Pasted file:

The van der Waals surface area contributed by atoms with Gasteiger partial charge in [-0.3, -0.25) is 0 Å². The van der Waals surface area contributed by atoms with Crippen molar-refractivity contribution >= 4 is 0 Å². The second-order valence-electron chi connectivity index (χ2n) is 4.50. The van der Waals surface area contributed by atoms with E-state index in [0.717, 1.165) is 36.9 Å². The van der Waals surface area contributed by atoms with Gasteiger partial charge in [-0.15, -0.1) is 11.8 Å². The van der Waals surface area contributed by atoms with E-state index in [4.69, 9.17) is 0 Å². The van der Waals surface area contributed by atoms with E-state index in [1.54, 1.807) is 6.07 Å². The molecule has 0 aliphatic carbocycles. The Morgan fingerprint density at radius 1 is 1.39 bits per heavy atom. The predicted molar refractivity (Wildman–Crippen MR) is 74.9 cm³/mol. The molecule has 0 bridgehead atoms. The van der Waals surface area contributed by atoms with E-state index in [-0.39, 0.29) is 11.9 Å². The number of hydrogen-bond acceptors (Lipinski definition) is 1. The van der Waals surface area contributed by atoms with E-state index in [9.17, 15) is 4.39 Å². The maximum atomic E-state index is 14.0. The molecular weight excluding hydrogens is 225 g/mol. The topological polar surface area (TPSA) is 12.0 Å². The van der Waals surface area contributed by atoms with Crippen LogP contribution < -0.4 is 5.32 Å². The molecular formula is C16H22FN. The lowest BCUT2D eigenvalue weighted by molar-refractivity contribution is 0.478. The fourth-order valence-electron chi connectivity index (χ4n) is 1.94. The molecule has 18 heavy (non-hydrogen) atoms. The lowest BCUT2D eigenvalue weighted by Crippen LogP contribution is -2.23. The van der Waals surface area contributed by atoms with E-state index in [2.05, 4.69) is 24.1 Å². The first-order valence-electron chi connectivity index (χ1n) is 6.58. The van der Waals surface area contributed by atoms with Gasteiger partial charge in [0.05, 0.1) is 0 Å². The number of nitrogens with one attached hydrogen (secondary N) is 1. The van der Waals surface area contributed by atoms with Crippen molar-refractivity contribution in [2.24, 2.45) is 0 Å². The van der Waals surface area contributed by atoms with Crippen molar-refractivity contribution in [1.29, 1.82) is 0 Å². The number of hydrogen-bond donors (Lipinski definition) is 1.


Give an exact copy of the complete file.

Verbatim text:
The van der Waals surface area contributed by atoms with Gasteiger partial charge in [-0.3, -0.25) is 0 Å². The van der Waals surface area contributed by atoms with Crippen molar-refractivity contribution >= 4 is 0 Å². The second-order valence-electron chi connectivity index (χ2n) is 4.50. The van der Waals surface area contributed by atoms with E-state index in [0.717, 1.165) is 36.9 Å². The van der Waals surface area contributed by atoms with Gasteiger partial charge in [-0.15, -0.1) is 11.8 Å². The van der Waals surface area contributed by atoms with E-state index in [4.69, 9.17) is 0 Å². The van der Waals surface area contributed by atoms with E-state index in [1.54, 1.807) is 6.07 Å². The molecule has 0 aliphatic carbocycles. The Morgan fingerprint density at radius 1 is 1.39 bits per heavy atom. The predicted molar refractivity (Wildman–Crippen MR) is 74.9 cm³/mol. The molecule has 0 bridgehead atoms. The van der Waals surface area contributed by atoms with E-state index in [-0.39, 0.29) is 11.9 Å². The number of hydrogen-bond acceptors (Lipinski definition) is 1. The van der Waals surface area contributed by atoms with E-state index in [9.17, 15) is 4.39 Å². The maximum atomic E-state index is 14.0. The molecular weight excluding hydrogens is 225 g/mol. The topological polar surface area (TPSA) is 12.0 Å². The van der Waals surface area contributed by atoms with Crippen LogP contribution < -0.4 is 5.32 Å². The molecular formula is C16H22FN. The lowest BCUT2D eigenvalue weighted by molar-refractivity contribution is 0.478. The fourth-order valence-electron chi connectivity index (χ4n) is 1.94. The molecule has 18 heavy (non-hydrogen) atoms. The lowest BCUT2D eigenvalue weighted by Crippen LogP contribution is -2.23. The van der Waals surface area contributed by atoms with E-state index in [2.05, 4.69) is 24.1 Å². The first-order valence-electron chi connectivity index (χ1n) is 6.58. The van der Waals surface area contributed by atoms with Gasteiger partial charge in [0.05, 0.1) is 0 Å². The number of nitrogens with one attached hydrogen (secondary N) is 1. The van der Waals surface area contributed by atoms with Crippen molar-refractivity contribution in [2.24, 2.45) is 0 Å². The van der Waals surface area contributed by atoms with Crippen molar-refractivity contribution in [1.29, 1.82) is 0 Å². The number of hydrogen-bond donors (Lipinski definition) is 1.